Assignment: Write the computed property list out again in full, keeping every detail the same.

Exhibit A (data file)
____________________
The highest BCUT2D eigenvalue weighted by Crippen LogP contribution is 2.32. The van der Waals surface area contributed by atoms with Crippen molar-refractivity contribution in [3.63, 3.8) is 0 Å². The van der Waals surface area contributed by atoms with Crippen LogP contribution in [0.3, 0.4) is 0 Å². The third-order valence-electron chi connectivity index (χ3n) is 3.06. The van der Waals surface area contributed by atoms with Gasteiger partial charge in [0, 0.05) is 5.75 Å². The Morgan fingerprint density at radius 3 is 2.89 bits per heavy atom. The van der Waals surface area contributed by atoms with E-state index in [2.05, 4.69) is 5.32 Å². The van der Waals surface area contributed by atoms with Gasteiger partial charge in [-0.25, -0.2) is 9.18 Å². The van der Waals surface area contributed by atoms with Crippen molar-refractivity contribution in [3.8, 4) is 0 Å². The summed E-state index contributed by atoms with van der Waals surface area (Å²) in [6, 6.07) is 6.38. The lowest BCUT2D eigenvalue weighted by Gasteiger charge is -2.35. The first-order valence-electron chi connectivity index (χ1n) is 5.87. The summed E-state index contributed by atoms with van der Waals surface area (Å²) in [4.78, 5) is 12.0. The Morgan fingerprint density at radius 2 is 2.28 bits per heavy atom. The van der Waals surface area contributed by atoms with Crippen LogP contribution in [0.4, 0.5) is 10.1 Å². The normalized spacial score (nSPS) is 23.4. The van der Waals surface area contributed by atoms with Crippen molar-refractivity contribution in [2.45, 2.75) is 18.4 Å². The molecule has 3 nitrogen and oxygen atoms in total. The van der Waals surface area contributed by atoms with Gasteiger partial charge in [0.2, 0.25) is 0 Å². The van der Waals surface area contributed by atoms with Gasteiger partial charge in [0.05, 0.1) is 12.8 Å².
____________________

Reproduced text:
The highest BCUT2D eigenvalue weighted by Crippen LogP contribution is 2.32. The van der Waals surface area contributed by atoms with Crippen molar-refractivity contribution in [3.63, 3.8) is 0 Å². The van der Waals surface area contributed by atoms with Crippen LogP contribution in [0.3, 0.4) is 0 Å². The third-order valence-electron chi connectivity index (χ3n) is 3.06. The van der Waals surface area contributed by atoms with Gasteiger partial charge in [0, 0.05) is 5.75 Å². The Morgan fingerprint density at radius 3 is 2.89 bits per heavy atom. The van der Waals surface area contributed by atoms with E-state index in [2.05, 4.69) is 5.32 Å². The van der Waals surface area contributed by atoms with Gasteiger partial charge in [-0.25, -0.2) is 9.18 Å². The van der Waals surface area contributed by atoms with Crippen molar-refractivity contribution in [3.8, 4) is 0 Å². The summed E-state index contributed by atoms with van der Waals surface area (Å²) in [6, 6.07) is 6.38. The lowest BCUT2D eigenvalue weighted by Gasteiger charge is -2.35. The first-order valence-electron chi connectivity index (χ1n) is 5.87. The summed E-state index contributed by atoms with van der Waals surface area (Å²) in [4.78, 5) is 12.0. The Morgan fingerprint density at radius 2 is 2.28 bits per heavy atom. The van der Waals surface area contributed by atoms with Crippen LogP contribution in [0.4, 0.5) is 10.1 Å². The normalized spacial score (nSPS) is 23.4. The van der Waals surface area contributed by atoms with Crippen molar-refractivity contribution in [2.45, 2.75) is 18.4 Å². The molecule has 3 nitrogen and oxygen atoms in total. The van der Waals surface area contributed by atoms with Gasteiger partial charge in [0.2, 0.25) is 0 Å². The van der Waals surface area contributed by atoms with Gasteiger partial charge in [0.05, 0.1) is 12.8 Å².